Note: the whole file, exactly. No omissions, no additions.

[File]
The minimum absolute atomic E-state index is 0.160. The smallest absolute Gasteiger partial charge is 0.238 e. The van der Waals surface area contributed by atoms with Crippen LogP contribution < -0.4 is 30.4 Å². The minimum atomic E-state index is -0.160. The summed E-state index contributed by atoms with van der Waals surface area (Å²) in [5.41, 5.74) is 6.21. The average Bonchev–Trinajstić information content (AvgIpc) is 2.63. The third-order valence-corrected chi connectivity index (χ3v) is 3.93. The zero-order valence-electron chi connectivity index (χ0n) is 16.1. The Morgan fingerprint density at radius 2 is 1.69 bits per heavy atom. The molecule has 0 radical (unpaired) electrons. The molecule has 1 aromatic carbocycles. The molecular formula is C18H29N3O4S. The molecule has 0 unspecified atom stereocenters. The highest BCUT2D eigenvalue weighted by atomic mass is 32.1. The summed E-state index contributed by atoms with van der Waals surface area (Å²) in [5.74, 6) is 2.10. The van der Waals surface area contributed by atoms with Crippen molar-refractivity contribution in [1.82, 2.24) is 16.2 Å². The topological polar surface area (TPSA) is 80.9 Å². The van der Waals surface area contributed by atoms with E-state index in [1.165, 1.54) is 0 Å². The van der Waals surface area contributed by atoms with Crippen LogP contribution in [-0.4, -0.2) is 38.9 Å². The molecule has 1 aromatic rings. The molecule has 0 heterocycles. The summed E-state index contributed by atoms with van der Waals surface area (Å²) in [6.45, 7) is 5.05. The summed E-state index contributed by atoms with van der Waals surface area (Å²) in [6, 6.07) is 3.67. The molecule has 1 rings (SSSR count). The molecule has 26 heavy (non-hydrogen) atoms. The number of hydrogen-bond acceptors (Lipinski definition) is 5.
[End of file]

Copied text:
The minimum absolute atomic E-state index is 0.160. The smallest absolute Gasteiger partial charge is 0.238 e. The van der Waals surface area contributed by atoms with Crippen LogP contribution < -0.4 is 30.4 Å². The minimum atomic E-state index is -0.160. The summed E-state index contributed by atoms with van der Waals surface area (Å²) in [5.41, 5.74) is 6.21. The average Bonchev–Trinajstić information content (AvgIpc) is 2.63. The third-order valence-corrected chi connectivity index (χ3v) is 3.93. The zero-order valence-electron chi connectivity index (χ0n) is 16.1. The Morgan fingerprint density at radius 2 is 1.69 bits per heavy atom. The molecule has 0 radical (unpaired) electrons. The molecule has 1 aromatic carbocycles. The molecular formula is C18H29N3O4S. The molecule has 0 unspecified atom stereocenters. The highest BCUT2D eigenvalue weighted by atomic mass is 32.1. The summed E-state index contributed by atoms with van der Waals surface area (Å²) in [5.74, 6) is 2.10. The van der Waals surface area contributed by atoms with Crippen molar-refractivity contribution in [1.82, 2.24) is 16.2 Å². The topological polar surface area (TPSA) is 80.9 Å². The van der Waals surface area contributed by atoms with E-state index in [1.165, 1.54) is 0 Å². The van der Waals surface area contributed by atoms with Crippen LogP contribution in [-0.4, -0.2) is 38.9 Å². The molecule has 1 aromatic rings. The molecule has 0 heterocycles. The summed E-state index contributed by atoms with van der Waals surface area (Å²) in [6.45, 7) is 5.05. The summed E-state index contributed by atoms with van der Waals surface area (Å²) in [6, 6.07) is 3.67. The molecule has 1 rings (SSSR count). The molecule has 26 heavy (non-hydrogen) atoms. The number of hydrogen-bond acceptors (Lipinski definition) is 5.